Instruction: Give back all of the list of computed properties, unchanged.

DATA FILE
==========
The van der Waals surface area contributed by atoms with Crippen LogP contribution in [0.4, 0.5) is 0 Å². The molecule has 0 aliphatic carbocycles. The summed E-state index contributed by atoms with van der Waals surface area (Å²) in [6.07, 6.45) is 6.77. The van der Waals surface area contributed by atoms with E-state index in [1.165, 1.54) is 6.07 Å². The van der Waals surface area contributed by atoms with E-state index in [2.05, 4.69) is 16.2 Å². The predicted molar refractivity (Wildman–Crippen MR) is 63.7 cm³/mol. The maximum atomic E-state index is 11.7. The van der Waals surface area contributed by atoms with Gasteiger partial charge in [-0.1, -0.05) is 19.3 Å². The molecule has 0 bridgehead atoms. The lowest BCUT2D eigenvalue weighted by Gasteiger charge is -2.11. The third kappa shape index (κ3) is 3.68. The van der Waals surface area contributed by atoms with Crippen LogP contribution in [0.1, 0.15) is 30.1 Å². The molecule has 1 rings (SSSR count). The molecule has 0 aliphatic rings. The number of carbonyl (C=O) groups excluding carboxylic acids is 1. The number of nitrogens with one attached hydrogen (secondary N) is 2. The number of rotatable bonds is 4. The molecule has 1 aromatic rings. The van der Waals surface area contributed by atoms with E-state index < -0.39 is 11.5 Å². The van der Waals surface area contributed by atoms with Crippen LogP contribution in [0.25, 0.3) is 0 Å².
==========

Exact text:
The van der Waals surface area contributed by atoms with Crippen LogP contribution in [0.4, 0.5) is 0 Å². The molecule has 0 aliphatic carbocycles. The summed E-state index contributed by atoms with van der Waals surface area (Å²) in [6.07, 6.45) is 6.77. The van der Waals surface area contributed by atoms with E-state index in [1.165, 1.54) is 6.07 Å². The van der Waals surface area contributed by atoms with E-state index in [2.05, 4.69) is 16.2 Å². The predicted molar refractivity (Wildman–Crippen MR) is 63.7 cm³/mol. The maximum atomic E-state index is 11.7. The van der Waals surface area contributed by atoms with Gasteiger partial charge in [-0.1, -0.05) is 19.3 Å². The molecule has 0 bridgehead atoms. The lowest BCUT2D eigenvalue weighted by Gasteiger charge is -2.11. The third kappa shape index (κ3) is 3.68. The van der Waals surface area contributed by atoms with Crippen LogP contribution in [0.1, 0.15) is 30.1 Å². The molecule has 1 rings (SSSR count). The molecule has 0 aliphatic rings. The number of carbonyl (C=O) groups excluding carboxylic acids is 1. The number of nitrogens with one attached hydrogen (secondary N) is 2. The number of rotatable bonds is 4. The molecule has 1 aromatic rings. The van der Waals surface area contributed by atoms with E-state index < -0.39 is 11.5 Å². The van der Waals surface area contributed by atoms with Crippen LogP contribution in [0.25, 0.3) is 0 Å².